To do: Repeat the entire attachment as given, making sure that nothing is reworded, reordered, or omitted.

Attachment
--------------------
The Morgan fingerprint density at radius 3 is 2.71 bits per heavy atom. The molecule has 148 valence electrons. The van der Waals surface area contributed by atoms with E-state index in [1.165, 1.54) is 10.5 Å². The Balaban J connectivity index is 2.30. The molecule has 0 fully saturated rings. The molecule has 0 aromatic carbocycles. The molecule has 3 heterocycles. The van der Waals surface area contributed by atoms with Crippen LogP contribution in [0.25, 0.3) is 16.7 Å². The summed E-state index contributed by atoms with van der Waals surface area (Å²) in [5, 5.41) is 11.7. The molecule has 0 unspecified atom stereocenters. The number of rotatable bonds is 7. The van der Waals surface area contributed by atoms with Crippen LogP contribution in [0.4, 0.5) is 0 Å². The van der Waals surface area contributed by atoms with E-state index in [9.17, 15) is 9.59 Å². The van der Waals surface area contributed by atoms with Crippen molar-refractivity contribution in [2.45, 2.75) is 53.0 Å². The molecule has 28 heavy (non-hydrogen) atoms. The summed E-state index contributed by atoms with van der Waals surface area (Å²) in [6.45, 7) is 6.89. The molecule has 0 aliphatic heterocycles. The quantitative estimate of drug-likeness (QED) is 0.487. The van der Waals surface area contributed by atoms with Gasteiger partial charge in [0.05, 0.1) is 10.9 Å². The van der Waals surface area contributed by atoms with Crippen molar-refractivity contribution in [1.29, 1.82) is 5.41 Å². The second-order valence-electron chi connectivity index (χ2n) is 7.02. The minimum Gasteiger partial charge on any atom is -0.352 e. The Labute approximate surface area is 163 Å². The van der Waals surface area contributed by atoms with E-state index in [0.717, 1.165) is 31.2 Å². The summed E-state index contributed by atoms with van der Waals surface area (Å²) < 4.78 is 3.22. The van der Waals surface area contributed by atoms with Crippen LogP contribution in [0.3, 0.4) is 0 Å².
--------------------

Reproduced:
The Morgan fingerprint density at radius 3 is 2.71 bits per heavy atom. The molecule has 148 valence electrons. The van der Waals surface area contributed by atoms with E-state index in [1.165, 1.54) is 10.5 Å². The Balaban J connectivity index is 2.30. The molecule has 0 fully saturated rings. The molecule has 0 aromatic carbocycles. The molecule has 3 heterocycles. The van der Waals surface area contributed by atoms with Crippen LogP contribution in [0.25, 0.3) is 16.7 Å². The summed E-state index contributed by atoms with van der Waals surface area (Å²) in [5, 5.41) is 11.7. The molecule has 0 unspecified atom stereocenters. The number of rotatable bonds is 7. The van der Waals surface area contributed by atoms with Crippen LogP contribution in [0.4, 0.5) is 0 Å². The van der Waals surface area contributed by atoms with E-state index in [9.17, 15) is 9.59 Å². The van der Waals surface area contributed by atoms with Crippen molar-refractivity contribution in [2.45, 2.75) is 53.0 Å². The molecule has 28 heavy (non-hydrogen) atoms. The summed E-state index contributed by atoms with van der Waals surface area (Å²) in [6.45, 7) is 6.89. The molecule has 0 aliphatic heterocycles. The quantitative estimate of drug-likeness (QED) is 0.487. The van der Waals surface area contributed by atoms with Gasteiger partial charge in [0.05, 0.1) is 10.9 Å². The van der Waals surface area contributed by atoms with Crippen molar-refractivity contribution in [1.29, 1.82) is 5.41 Å². The second-order valence-electron chi connectivity index (χ2n) is 7.02. The minimum Gasteiger partial charge on any atom is -0.352 e. The Labute approximate surface area is 163 Å². The van der Waals surface area contributed by atoms with E-state index in [0.717, 1.165) is 31.2 Å². The summed E-state index contributed by atoms with van der Waals surface area (Å²) < 4.78 is 3.22. The van der Waals surface area contributed by atoms with Crippen LogP contribution in [0.3, 0.4) is 0 Å².